Reading a four-variable table is a difficult task. To assist the reader, a number of subtables should be used (as in Table 10). Also, the analyst must be sure to explain the table and the findings it presents very carefully in the text. The technique of “talking through” a table should be employed, as in this example (referring to Table 11);
Beginning in the upper left-hand cell of the table, observe the entry 58 per cent, which is the percentage employed among fathers under 27 years of age attending private schools. Following across that row, the percentages increase from 58 to 69. A similar trend is found in each row, which means that when family role and type of school attended are held constant, the likelihood of employment increases with age. Turning now to the effect of family role. . . .
Note that the above hypothetical text matter is not an interpretation of the results but, rather, a translation of them from percentages into words. Such a description may justifiably run to several hundred words. (An extreme example is Davis 1964, which consists entirely of the discussion of a single table that cross tabulates nine variables.)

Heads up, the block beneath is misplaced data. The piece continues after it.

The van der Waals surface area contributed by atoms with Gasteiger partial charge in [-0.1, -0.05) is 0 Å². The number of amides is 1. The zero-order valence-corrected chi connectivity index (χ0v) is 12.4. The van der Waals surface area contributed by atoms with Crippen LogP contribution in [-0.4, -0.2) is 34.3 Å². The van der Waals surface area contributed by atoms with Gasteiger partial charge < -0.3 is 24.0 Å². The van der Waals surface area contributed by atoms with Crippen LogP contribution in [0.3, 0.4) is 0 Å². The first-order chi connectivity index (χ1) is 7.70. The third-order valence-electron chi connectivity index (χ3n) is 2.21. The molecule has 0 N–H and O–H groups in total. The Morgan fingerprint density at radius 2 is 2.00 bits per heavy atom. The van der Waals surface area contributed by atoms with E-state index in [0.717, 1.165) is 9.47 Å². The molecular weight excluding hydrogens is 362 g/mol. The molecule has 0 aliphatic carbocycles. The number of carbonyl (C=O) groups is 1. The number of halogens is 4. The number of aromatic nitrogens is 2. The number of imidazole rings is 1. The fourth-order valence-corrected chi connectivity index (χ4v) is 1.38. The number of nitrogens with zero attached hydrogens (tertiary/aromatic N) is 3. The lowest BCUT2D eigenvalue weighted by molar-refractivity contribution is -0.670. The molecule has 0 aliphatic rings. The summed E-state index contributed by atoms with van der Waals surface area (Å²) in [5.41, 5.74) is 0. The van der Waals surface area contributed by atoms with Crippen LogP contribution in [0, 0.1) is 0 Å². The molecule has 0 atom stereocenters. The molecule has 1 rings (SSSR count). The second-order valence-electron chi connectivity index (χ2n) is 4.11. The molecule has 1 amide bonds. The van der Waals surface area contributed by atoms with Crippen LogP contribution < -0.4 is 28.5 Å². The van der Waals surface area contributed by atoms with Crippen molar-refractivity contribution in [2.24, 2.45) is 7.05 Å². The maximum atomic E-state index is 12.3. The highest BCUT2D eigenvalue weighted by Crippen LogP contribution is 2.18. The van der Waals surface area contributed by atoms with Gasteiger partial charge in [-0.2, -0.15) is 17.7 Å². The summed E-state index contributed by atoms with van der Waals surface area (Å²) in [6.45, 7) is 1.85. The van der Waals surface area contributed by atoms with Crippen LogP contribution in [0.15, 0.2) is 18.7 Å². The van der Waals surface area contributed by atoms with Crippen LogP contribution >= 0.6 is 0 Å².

Focusing on one independent variable. One variable among the three or more independent variables is often singled out for attention. Given the
fact that variables A, B, and C are all correlated with variable D, the real interest may be in whether C is still correlated with D when A and B are held constant rather than in the independent effects of A and B. Accordingly, if the analyst wants to focus attention on one of the independent variables, he should present it alone in the columns of the table and use the rows for combinations of the other variables, as in Table 11.
Each row in Table 11 shows an age contrast, controlling for family role and type of school. In order to examine other effects, the reader must shift his eyes between the columns and rows.
The percentage-difference table . An extension of the above presentational strategy is the percentage difference table, which presents the effects of a given variable for various combinations of control variables. This table consists of rows and columns laid out according to the control variables, with the entries consisting of the percentage difference in the dependent variable produced by the test variable. Table 12 is an example.
|Table 12 — Percentage differences in full-Time employment for the age dichotomy in Table 11*|
|TYPE OF SCHOOL|
|* Percentage employed among those students who are 27 or older minus the percentage employed among those under 27.|